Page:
1. poverty and dispossession outside the city
Despite the huge inequalities in Budapest, poverty in Hungary is concentrated outside of cities – poverty is more and more ruralized as many poor Roma and non-Roma Hungarians live in ghettoized villages. Do we ignore suffering outside the city by focusing on the urban? Or to put it more constructively, how do we integrate nonurban geography into our struggles?

2. different kinds of urbanization
In Eastern Europe, 70% of the population lives in cities. But this is very misleading. In Hungary, for example, Budapest has 2 million residents and the next big city has 200 thousand, one tenth of the capital. City status brings prestige and money, so very rural places meet the formal requirements without being cities in a political or social sense. How do we define city for our purposes and how do we integrate different kinds of urbanizations into the practice and discourse of the right to the city?

3. danger of intellectual bias
Academics and activists shaping movement discourses around the right to the city tend to be – nor surprisingly – urban and cosmopolitan. I myself was born in Budapest and feel very connected to the city. Are we addressing issues that are important for us because this is where we live or are we addressing them because they are truly the “most important”? This is of course provocation, but I think that class bias is definitely worth further exploration in terms of movement building in Eastern Europe.

4. politics of scale
While our everyday personal experiences connect us to the city, economically speaking, Eastern Europe as a region probably makes more sense than its individual cities. It could also be argued that the European Union has more impact on Hungarian politics than our own government. However, EU-level action is very rare and if it happens it is very difficult to do it from the grassroots: European politics is very bureaucratic and there is no established “European identity” in Eastern Europe. Finally, Hungary is the country that is the most dependent on foreign capital in the entire region. In a way, Budapest is so deeply embedded in the flows of global capital that it may not be much more than a nice scenery for processes that go way beyond our local, national, regional or even European realities.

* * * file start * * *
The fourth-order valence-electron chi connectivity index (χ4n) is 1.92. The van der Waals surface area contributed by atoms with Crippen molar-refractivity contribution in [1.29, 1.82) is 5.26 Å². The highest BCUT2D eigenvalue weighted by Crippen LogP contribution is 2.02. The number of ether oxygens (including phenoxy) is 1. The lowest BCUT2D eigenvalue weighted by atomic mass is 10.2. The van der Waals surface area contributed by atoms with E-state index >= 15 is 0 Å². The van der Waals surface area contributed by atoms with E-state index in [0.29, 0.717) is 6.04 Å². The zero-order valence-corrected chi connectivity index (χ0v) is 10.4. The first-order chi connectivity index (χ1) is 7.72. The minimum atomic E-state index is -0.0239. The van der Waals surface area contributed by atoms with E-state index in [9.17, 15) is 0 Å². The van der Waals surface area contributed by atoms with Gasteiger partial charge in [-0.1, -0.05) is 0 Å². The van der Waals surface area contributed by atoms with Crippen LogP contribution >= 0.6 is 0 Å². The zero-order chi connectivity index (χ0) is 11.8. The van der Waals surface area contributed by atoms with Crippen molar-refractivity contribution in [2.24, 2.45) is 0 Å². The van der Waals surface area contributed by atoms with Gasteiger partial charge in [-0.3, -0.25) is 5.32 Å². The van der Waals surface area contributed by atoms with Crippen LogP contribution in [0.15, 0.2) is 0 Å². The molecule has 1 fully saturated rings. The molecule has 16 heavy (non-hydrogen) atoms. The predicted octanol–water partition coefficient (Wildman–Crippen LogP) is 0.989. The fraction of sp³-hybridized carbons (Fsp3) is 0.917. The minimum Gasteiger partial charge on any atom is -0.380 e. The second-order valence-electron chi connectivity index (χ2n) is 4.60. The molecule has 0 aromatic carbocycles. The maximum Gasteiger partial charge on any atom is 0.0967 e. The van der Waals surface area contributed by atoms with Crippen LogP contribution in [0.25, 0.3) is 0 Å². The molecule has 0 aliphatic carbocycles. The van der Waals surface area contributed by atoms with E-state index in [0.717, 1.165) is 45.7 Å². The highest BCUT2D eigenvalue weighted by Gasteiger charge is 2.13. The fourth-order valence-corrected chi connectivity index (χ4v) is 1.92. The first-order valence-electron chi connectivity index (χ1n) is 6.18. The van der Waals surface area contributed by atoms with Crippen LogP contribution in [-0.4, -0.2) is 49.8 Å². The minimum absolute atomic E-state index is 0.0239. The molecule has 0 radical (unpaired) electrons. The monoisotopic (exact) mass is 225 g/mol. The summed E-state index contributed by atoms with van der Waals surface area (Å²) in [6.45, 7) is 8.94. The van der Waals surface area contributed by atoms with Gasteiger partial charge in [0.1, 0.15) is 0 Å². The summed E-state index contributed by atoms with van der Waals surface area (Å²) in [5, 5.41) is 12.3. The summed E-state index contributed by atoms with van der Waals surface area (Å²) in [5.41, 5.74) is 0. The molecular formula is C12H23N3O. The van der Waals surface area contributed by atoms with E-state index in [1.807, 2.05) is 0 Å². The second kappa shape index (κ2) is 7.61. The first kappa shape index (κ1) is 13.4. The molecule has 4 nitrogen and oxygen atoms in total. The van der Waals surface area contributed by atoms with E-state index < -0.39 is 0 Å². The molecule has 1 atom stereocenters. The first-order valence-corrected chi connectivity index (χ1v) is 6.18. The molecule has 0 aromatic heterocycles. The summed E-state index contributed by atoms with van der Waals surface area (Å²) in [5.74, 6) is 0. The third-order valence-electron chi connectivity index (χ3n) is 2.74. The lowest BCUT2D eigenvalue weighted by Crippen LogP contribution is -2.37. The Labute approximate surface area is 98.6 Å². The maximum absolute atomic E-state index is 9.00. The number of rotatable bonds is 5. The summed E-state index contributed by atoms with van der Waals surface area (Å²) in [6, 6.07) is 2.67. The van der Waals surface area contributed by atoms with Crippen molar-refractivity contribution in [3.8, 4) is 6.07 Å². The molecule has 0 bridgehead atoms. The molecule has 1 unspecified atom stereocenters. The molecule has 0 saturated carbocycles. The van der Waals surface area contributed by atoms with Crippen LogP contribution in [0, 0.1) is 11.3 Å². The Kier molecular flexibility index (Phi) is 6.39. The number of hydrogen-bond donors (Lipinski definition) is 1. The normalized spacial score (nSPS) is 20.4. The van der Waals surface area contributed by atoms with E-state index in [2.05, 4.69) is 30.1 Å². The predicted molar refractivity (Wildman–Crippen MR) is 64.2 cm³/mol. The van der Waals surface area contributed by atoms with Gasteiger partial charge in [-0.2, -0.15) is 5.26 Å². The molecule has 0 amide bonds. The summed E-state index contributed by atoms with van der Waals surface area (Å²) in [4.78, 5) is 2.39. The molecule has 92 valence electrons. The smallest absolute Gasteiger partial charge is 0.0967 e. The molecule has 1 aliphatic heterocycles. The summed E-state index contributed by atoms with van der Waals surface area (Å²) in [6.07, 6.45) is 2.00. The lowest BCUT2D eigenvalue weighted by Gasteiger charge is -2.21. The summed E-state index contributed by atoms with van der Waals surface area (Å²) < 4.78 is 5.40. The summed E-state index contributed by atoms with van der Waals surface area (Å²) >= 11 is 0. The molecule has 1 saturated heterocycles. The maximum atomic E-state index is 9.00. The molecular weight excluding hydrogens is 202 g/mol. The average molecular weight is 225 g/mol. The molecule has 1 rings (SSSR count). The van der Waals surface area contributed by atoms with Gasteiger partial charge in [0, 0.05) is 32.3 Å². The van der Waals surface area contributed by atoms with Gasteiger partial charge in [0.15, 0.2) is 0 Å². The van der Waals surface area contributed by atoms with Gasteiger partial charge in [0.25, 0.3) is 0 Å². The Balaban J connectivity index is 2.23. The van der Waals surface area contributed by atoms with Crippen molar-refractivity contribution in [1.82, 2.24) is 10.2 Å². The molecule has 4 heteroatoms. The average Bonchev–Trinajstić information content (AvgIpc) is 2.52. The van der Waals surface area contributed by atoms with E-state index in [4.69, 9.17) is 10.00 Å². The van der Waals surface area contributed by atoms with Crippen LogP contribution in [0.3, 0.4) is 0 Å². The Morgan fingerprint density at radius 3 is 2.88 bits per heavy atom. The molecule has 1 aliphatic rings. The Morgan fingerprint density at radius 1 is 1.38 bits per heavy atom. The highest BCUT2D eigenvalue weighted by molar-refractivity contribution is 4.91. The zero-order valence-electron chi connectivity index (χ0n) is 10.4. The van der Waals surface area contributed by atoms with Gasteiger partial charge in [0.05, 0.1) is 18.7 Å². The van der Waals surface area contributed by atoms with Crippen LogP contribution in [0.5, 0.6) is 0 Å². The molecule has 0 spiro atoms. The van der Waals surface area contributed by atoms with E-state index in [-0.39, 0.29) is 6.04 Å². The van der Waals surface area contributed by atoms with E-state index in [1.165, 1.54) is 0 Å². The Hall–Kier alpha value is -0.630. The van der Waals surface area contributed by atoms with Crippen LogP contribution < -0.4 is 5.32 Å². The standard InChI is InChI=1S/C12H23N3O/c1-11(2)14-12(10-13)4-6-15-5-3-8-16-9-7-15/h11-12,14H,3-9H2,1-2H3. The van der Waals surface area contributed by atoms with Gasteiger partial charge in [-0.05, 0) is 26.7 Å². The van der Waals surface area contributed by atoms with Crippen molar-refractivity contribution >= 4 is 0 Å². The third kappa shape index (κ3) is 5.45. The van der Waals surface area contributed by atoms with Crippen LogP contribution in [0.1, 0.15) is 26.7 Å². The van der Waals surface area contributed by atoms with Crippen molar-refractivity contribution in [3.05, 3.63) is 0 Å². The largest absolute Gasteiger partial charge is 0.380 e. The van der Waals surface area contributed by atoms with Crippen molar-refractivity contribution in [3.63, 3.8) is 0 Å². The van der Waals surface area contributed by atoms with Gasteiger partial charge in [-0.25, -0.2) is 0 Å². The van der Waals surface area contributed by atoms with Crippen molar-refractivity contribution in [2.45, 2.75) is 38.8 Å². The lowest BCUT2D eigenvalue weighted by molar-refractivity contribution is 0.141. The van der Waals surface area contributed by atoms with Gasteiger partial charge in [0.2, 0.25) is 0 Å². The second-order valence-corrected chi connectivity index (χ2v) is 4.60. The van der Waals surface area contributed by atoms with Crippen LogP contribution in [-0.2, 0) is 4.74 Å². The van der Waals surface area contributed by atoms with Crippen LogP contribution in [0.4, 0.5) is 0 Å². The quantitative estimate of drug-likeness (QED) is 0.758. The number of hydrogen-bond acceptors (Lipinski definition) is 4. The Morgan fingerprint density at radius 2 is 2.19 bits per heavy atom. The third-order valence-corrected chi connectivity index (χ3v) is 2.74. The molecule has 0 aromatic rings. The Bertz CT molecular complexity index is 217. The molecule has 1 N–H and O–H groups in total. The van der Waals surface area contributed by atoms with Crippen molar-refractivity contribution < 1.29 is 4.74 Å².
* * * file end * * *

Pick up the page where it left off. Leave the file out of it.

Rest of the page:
These different scales of politics are, of course, deeply embedded and intertwined with each other. Do we need to act on all these scales? And if yes – which I assume is the answer – how do we do that without losing integrity and social base?

Overall, I think that if we want to imagine urban uprisings at the global scale, as the title of the panel indicates, we need to work out the issues that I have spelled out even more. I hope my presentation is a useful contribution to that discussion.

- Éva Tessza Udvarhelyi

Presented at the Urban Uprising conference at the Graduate Center of the City University of New York on November 30, 2012.